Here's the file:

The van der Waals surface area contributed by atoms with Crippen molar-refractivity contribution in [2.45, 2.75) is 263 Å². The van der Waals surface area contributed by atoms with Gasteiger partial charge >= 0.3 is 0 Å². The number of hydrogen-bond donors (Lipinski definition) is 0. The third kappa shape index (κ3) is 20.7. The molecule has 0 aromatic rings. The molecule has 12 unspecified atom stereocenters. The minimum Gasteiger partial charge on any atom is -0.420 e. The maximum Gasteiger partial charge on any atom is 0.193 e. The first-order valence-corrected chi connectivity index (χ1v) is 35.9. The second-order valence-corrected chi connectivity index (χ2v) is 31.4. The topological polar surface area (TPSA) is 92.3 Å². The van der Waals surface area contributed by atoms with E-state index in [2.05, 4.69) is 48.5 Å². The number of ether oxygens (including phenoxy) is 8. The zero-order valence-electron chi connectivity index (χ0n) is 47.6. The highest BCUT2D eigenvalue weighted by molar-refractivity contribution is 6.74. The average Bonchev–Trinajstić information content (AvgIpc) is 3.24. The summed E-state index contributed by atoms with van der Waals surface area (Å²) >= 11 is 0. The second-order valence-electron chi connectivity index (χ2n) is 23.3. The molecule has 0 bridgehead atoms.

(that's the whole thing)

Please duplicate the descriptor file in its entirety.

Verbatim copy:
The van der Waals surface area contributed by atoms with Crippen molar-refractivity contribution in [2.45, 2.75) is 263 Å². The van der Waals surface area contributed by atoms with Gasteiger partial charge >= 0.3 is 0 Å². The number of hydrogen-bond donors (Lipinski definition) is 0. The third kappa shape index (κ3) is 20.7. The molecule has 0 aromatic rings. The molecule has 12 unspecified atom stereocenters. The minimum Gasteiger partial charge on any atom is -0.420 e. The maximum Gasteiger partial charge on any atom is 0.193 e. The first-order valence-corrected chi connectivity index (χ1v) is 35.9. The second-order valence-corrected chi connectivity index (χ2v) is 31.4. The topological polar surface area (TPSA) is 92.3 Å². The van der Waals surface area contributed by atoms with E-state index in [2.05, 4.69) is 48.5 Å². The number of ether oxygens (including phenoxy) is 8. The zero-order valence-electron chi connectivity index (χ0n) is 47.6. The highest BCUT2D eigenvalue weighted by molar-refractivity contribution is 6.74. The average Bonchev–Trinajstić information content (AvgIpc) is 3.24. The summed E-state index contributed by atoms with van der Waals surface area (Å²) >= 11 is 0. The second-order valence-electron chi connectivity index (χ2n) is 23.3. The molecule has 0 bridgehead atoms.